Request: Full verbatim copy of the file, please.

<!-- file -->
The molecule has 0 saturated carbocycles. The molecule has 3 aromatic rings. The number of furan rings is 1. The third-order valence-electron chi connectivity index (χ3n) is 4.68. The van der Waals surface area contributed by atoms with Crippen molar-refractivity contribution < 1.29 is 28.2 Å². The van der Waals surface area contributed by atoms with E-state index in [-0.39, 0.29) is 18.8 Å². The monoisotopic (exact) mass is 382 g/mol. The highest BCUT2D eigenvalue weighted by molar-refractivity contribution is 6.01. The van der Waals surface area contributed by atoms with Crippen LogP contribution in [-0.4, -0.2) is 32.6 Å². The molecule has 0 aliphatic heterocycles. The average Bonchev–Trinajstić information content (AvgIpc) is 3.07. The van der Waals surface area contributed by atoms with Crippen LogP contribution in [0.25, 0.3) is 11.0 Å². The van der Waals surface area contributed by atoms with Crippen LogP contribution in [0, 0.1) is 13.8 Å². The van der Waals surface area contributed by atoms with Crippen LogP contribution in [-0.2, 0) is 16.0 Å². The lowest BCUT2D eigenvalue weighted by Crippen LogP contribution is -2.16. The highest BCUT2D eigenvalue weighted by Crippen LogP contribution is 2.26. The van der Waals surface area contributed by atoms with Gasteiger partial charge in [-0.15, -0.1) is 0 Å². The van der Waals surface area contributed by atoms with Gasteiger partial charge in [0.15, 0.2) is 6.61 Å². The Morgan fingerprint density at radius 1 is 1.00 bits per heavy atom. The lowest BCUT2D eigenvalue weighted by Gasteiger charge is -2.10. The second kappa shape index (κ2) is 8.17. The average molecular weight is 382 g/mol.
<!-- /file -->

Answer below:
The molecule has 0 saturated carbocycles. The molecule has 3 aromatic rings. The number of furan rings is 1. The third-order valence-electron chi connectivity index (χ3n) is 4.68. The van der Waals surface area contributed by atoms with Crippen molar-refractivity contribution < 1.29 is 28.2 Å². The van der Waals surface area contributed by atoms with E-state index in [-0.39, 0.29) is 18.8 Å². The monoisotopic (exact) mass is 382 g/mol. The highest BCUT2D eigenvalue weighted by molar-refractivity contribution is 6.01. The van der Waals surface area contributed by atoms with Crippen LogP contribution in [-0.4, -0.2) is 32.6 Å². The molecule has 0 aliphatic heterocycles. The average Bonchev–Trinajstić information content (AvgIpc) is 3.07. The van der Waals surface area contributed by atoms with Crippen LogP contribution in [0.25, 0.3) is 11.0 Å². The van der Waals surface area contributed by atoms with Crippen LogP contribution in [0, 0.1) is 13.8 Å². The van der Waals surface area contributed by atoms with Crippen LogP contribution in [-0.2, 0) is 16.0 Å². The lowest BCUT2D eigenvalue weighted by Crippen LogP contribution is -2.16. The highest BCUT2D eigenvalue weighted by Crippen LogP contribution is 2.26. The van der Waals surface area contributed by atoms with Gasteiger partial charge in [-0.15, -0.1) is 0 Å². The van der Waals surface area contributed by atoms with Gasteiger partial charge in [0.15, 0.2) is 6.61 Å². The Morgan fingerprint density at radius 1 is 1.00 bits per heavy atom. The lowest BCUT2D eigenvalue weighted by Gasteiger charge is -2.10. The second kappa shape index (κ2) is 8.17. The average molecular weight is 382 g/mol.